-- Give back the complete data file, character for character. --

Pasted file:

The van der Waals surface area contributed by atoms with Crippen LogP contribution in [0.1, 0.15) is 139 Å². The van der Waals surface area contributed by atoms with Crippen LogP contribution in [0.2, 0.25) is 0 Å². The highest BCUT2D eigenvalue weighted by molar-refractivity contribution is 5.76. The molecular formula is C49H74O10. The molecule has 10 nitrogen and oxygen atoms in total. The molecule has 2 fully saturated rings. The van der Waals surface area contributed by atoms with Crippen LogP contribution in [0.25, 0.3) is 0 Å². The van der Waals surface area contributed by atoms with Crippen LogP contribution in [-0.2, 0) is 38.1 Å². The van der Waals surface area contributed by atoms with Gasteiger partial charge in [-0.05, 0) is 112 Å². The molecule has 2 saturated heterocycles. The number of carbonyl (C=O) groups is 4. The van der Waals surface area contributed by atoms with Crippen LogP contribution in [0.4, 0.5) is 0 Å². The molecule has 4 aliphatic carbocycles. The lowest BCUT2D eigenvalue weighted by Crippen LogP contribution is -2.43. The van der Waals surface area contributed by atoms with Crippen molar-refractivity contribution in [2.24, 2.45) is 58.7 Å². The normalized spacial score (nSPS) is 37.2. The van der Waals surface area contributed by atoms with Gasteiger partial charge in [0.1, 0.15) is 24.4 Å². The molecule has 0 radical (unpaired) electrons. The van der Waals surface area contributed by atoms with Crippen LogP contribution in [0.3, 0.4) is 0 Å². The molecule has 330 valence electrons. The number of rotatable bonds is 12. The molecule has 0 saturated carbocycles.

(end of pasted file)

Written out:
The van der Waals surface area contributed by atoms with Crippen LogP contribution in [0.1, 0.15) is 139 Å². The van der Waals surface area contributed by atoms with Crippen LogP contribution in [0.2, 0.25) is 0 Å². The highest BCUT2D eigenvalue weighted by molar-refractivity contribution is 5.76. The molecular formula is C49H74O10. The molecule has 10 nitrogen and oxygen atoms in total. The molecule has 2 fully saturated rings. The van der Waals surface area contributed by atoms with Crippen LogP contribution in [0.25, 0.3) is 0 Å². The van der Waals surface area contributed by atoms with Crippen LogP contribution in [-0.2, 0) is 38.1 Å². The van der Waals surface area contributed by atoms with Gasteiger partial charge in [-0.05, 0) is 112 Å². The molecule has 2 saturated heterocycles. The number of carbonyl (C=O) groups is 4. The van der Waals surface area contributed by atoms with Crippen LogP contribution in [0.4, 0.5) is 0 Å². The molecule has 4 aliphatic carbocycles. The lowest BCUT2D eigenvalue weighted by Crippen LogP contribution is -2.43. The van der Waals surface area contributed by atoms with Crippen molar-refractivity contribution in [2.24, 2.45) is 58.7 Å². The normalized spacial score (nSPS) is 37.2. The van der Waals surface area contributed by atoms with Gasteiger partial charge in [0.1, 0.15) is 24.4 Å². The molecule has 0 radical (unpaired) electrons. The van der Waals surface area contributed by atoms with Crippen LogP contribution in [0.3, 0.4) is 0 Å². The molecule has 330 valence electrons. The number of rotatable bonds is 12. The molecule has 0 saturated carbocycles.